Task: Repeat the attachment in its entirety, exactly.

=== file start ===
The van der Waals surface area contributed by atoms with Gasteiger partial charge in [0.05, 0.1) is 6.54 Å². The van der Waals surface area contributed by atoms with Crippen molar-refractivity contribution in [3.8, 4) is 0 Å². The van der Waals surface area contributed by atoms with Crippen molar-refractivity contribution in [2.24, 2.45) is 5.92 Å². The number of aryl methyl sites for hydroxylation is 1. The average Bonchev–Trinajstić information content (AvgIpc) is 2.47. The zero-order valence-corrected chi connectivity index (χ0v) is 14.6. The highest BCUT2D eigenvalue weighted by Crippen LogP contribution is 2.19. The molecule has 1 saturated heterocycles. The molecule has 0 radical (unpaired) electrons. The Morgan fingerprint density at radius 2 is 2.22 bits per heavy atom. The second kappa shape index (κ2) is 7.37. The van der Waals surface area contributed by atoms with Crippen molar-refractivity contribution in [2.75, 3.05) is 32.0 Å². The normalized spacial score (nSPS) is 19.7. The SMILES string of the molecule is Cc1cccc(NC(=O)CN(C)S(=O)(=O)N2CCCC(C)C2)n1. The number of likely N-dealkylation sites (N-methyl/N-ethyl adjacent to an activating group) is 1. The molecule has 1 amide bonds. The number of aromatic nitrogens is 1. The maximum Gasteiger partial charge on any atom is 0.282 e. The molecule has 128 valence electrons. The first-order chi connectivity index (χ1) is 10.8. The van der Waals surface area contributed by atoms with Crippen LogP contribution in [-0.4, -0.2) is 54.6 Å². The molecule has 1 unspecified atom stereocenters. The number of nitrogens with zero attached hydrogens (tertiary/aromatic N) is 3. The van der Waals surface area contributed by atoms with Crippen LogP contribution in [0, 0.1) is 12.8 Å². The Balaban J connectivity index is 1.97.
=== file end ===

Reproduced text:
The van der Waals surface area contributed by atoms with Gasteiger partial charge in [0.05, 0.1) is 6.54 Å². The van der Waals surface area contributed by atoms with Crippen molar-refractivity contribution in [3.8, 4) is 0 Å². The van der Waals surface area contributed by atoms with Crippen molar-refractivity contribution in [2.24, 2.45) is 5.92 Å². The number of aryl methyl sites for hydroxylation is 1. The average Bonchev–Trinajstić information content (AvgIpc) is 2.47. The zero-order valence-corrected chi connectivity index (χ0v) is 14.6. The highest BCUT2D eigenvalue weighted by Crippen LogP contribution is 2.19. The molecule has 1 saturated heterocycles. The molecule has 0 radical (unpaired) electrons. The Morgan fingerprint density at radius 2 is 2.22 bits per heavy atom. The second kappa shape index (κ2) is 7.37. The van der Waals surface area contributed by atoms with Crippen molar-refractivity contribution in [2.75, 3.05) is 32.0 Å². The normalized spacial score (nSPS) is 19.7. The SMILES string of the molecule is Cc1cccc(NC(=O)CN(C)S(=O)(=O)N2CCCC(C)C2)n1. The number of likely N-dealkylation sites (N-methyl/N-ethyl adjacent to an activating group) is 1. The molecule has 1 amide bonds. The number of aromatic nitrogens is 1. The maximum Gasteiger partial charge on any atom is 0.282 e. The molecule has 128 valence electrons. The first-order chi connectivity index (χ1) is 10.8. The van der Waals surface area contributed by atoms with Crippen LogP contribution in [-0.4, -0.2) is 54.6 Å². The molecule has 1 unspecified atom stereocenters. The number of nitrogens with zero attached hydrogens (tertiary/aromatic N) is 3. The van der Waals surface area contributed by atoms with Crippen LogP contribution in [0, 0.1) is 12.8 Å². The Balaban J connectivity index is 1.97.